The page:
In the year 2154, the very wealthy live on a man-made space station while the rest of the population resides on a ruined Earth. A man takes on a mission that could bring equality to the polarized worlds.
Acting under the cover of a Hollywood producer scouting a location for a science fiction film, a CIA agent launches a dangerous operation to rescue six Americans in Tehran during the U.S. hostage crisis in Iran in 1980.
The story of King George VI of the United Kingdom of Great Britain and Northern Ireland, his impromptu ascension to the throne and the speech therapist who helped the unsure monarch become worthy of it.
Helena Bonham Carter
British retirees travel to India to take up residence in what they believe is a newly restored hotel. Less luxurious than its advertisements, the Marigold Hotel nevertheless slowly begins to charm in unexpected ways.
A DEA agent and a naval intelligence officer find themselves on the run after a botched attempt to infiltrate a drug cartel. While fleeing, they learn the secret of their shaky alliance: Neither knew that the other was an undercover agent.
A day-dreamer escapes his anonymous life by disappearing into a world of fantasies filled with heroism, romance and action. When his job along with that of his co-worker are threatened, he takes action in the real world embarking on a global journey that turns into an adventure more extraordinary than anything he could have ever imagined.
Based on the true story of the greatest treasure hunt in history, The Monuments Men is an action drama focusing on an unlikely World War II platoon, tasked by FDR with going into Germany to rescue artistic masterpieces from Nazi thieves and returning them to their rightful owners. It would be an impossible mission: with the art trapped behind enemy lines, and with the German army under orders to destroy everything as the Reich fell, how could these guys - seven museum directors, curators, and art historians, all more familiar with Michelangelo than the M-1 - possibly hope to succeed? But as the Monuments Men, as they were called, found themselves in a race against time to avoid the destruction of 1000 years of culture, they would risk their lives to protect and defend mankind's greatest achievements. From director George Clooney, the film stars George Clooney, Matt Damon, Bill Murray, John Goodman, Jean Dujardin, Bob Balaban, Hugh Bonneville, and Cate Blanchett. The screenplay is by ... Written by
Sony Pictures Entertainment
As mentioned in the jail scene between Matt Damon and Cate Blanchett, the office in Paris where the Nazis amass their stolen art was the Galerie du Jeu de Paume, located next to Place de la Concorde in the heart of the city. The real Hermann Göring visited the museum 20 times during the war and cherry-picked over 700 items for his private collection. See more »
The first mention of the Madonna is in connection with the Onze Lieve Vrouw Kerk. The church shown in the film, though, is a completely different one. Also, the Madonna is displayed in an altar piece, not standing on its own. See more »
You can wipe out an entire generation, you can burn their homes to the ground and somehow they'll still find their way back. But if you destroy their history, you destroy their achievements and it's as if they never existed. That's what Hitler wants and that's exactly what we are fighting for.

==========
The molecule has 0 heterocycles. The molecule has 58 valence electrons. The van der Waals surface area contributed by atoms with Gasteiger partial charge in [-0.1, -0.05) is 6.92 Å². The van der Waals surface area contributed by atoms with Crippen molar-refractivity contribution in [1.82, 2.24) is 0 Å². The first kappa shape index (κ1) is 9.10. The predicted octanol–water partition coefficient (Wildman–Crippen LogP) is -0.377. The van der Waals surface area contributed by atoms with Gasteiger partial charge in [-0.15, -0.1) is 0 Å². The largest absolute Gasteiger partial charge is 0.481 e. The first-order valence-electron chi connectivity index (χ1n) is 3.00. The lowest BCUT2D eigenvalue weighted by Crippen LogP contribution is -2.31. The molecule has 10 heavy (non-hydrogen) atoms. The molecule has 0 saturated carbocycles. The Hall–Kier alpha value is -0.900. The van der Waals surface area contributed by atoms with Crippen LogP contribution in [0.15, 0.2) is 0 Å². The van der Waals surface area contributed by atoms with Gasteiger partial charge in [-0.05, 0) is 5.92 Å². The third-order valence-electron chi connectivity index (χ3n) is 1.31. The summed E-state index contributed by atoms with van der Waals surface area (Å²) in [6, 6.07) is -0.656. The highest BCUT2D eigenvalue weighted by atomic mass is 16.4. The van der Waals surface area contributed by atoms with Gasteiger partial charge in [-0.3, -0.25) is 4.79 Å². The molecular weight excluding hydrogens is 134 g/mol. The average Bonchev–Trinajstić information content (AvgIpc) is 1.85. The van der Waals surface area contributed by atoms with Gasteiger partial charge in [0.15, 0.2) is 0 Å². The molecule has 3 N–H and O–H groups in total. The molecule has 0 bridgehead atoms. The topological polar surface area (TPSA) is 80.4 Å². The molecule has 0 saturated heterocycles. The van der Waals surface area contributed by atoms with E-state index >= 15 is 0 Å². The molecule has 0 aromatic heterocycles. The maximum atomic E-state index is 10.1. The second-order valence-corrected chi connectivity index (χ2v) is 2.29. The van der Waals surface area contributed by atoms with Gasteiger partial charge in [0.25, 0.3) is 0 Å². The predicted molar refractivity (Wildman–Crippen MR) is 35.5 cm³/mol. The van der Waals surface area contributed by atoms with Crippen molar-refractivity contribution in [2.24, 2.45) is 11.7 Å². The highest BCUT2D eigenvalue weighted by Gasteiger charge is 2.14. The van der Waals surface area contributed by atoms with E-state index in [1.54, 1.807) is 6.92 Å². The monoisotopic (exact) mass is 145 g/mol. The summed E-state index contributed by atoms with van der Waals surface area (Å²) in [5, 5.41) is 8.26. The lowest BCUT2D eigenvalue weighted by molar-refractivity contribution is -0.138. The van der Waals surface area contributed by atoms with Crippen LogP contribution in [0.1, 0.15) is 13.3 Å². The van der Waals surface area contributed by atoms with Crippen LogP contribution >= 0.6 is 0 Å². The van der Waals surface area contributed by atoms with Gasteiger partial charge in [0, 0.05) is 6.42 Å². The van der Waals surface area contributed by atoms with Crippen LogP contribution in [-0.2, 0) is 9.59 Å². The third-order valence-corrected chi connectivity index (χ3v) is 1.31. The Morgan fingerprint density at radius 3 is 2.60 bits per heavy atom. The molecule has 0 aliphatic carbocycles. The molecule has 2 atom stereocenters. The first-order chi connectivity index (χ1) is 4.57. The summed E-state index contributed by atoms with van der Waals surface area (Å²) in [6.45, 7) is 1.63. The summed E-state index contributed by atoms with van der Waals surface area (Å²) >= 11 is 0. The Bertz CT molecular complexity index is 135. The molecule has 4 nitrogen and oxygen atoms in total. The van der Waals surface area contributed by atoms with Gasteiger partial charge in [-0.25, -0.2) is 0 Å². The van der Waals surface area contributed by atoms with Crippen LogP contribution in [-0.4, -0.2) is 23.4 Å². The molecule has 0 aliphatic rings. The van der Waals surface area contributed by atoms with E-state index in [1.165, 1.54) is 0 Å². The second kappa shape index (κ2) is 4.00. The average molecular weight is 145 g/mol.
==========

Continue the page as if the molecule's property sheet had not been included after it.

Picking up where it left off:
See more »
At the beginning of the end credits there are black and white photos of the real Monuments Men with some of the art they saved. See more »
In bringing together elements from Inglourious Basterds, Ocean's Eleven and Museum Hours, George Clooney certainly had plenty of opportunity for a rich and interesting story. War heroes who appreciate fine art played by the likes of Clooney, Matt Damon, Bill Murray and John Goodman (plus a few "that guy"s), attempting to steal back priceless works of art from the Nazis, it sounds amazing.
So what went wrong? Well, to begin with, for a movie about a team, we're given very little time with them as a group. Almost immediately they pair off on their own little adventures. Instead of using these exploits to let us know a little more about the characters as individuals, we get the usual oddball pairings and some mildly amusing, but ultimately hollow, vignettes. Even when we lose some of our team, it really feels like nothing more than just something that happened on the trip, like "oh, and I also saw a horse." We have hardly any sense of them as a group and far less about them as people. The only character whose motivations we can understand is the one played by Cate Blanchett, but her limited chemistry with Matt Damon dooms what little redemptive quality her character had.
Also, and particularly troubling for a movie involving art, George Clooney's lens has little reverence for the work it shows. Though the film heavy-handedly ponders whether a piece of art is worth a human life, the camera never does. Even when a character lays down his life for a sculpture, it comes off less dramatic than inevitable. The film treats the works as being mostly historically significant and never finds that lover's gaze that tells the audience why.
What we're left with is a bag of spare parts. It's a popcorn movie with no setpieces. A war movie with no battles. A heist movie with no scheming. An art movie with no inspiration. Were they to have found some of Inglourious Basterds' bluster, Ocean's Eleven smarts or Museum Hour's insight, they may have found a formula that works, but that's not the movie we have here. I'll be damned if George Clooney doesn't look good in a moustache, though.
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